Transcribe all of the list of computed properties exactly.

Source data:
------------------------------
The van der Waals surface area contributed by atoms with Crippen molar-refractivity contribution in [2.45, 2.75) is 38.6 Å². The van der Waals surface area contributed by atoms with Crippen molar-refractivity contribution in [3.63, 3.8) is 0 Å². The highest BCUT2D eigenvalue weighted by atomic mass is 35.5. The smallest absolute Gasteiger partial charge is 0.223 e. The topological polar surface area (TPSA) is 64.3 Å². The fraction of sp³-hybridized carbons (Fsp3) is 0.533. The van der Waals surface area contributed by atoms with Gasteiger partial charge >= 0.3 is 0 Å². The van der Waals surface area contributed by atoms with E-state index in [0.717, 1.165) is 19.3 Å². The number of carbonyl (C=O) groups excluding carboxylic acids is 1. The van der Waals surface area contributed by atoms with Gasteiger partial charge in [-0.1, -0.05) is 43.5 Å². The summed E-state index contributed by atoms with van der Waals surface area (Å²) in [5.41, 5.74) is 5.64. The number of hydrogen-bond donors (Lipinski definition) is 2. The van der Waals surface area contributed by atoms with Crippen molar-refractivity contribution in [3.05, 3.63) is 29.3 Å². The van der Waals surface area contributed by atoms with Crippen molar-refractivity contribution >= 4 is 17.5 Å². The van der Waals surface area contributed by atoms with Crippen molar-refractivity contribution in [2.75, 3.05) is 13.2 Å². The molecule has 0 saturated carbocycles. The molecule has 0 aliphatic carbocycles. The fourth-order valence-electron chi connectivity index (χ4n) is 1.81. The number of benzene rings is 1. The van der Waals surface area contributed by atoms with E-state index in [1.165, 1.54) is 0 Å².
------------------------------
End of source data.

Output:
The van der Waals surface area contributed by atoms with Crippen molar-refractivity contribution in [2.45, 2.75) is 38.6 Å². The van der Waals surface area contributed by atoms with Crippen molar-refractivity contribution in [3.63, 3.8) is 0 Å². The highest BCUT2D eigenvalue weighted by atomic mass is 35.5. The smallest absolute Gasteiger partial charge is 0.223 e. The topological polar surface area (TPSA) is 64.3 Å². The fraction of sp³-hybridized carbons (Fsp3) is 0.533. The van der Waals surface area contributed by atoms with Gasteiger partial charge >= 0.3 is 0 Å². The van der Waals surface area contributed by atoms with E-state index in [0.717, 1.165) is 19.3 Å². The number of carbonyl (C=O) groups excluding carboxylic acids is 1. The van der Waals surface area contributed by atoms with Gasteiger partial charge in [-0.1, -0.05) is 43.5 Å². The summed E-state index contributed by atoms with van der Waals surface area (Å²) in [5.41, 5.74) is 5.64. The number of hydrogen-bond donors (Lipinski definition) is 2. The van der Waals surface area contributed by atoms with Crippen molar-refractivity contribution in [3.05, 3.63) is 29.3 Å². The van der Waals surface area contributed by atoms with Crippen molar-refractivity contribution >= 4 is 17.5 Å². The van der Waals surface area contributed by atoms with Crippen molar-refractivity contribution in [2.75, 3.05) is 13.2 Å². The molecule has 0 saturated carbocycles. The molecule has 0 aliphatic carbocycles. The fourth-order valence-electron chi connectivity index (χ4n) is 1.81. The number of benzene rings is 1. The van der Waals surface area contributed by atoms with E-state index in [1.165, 1.54) is 0 Å².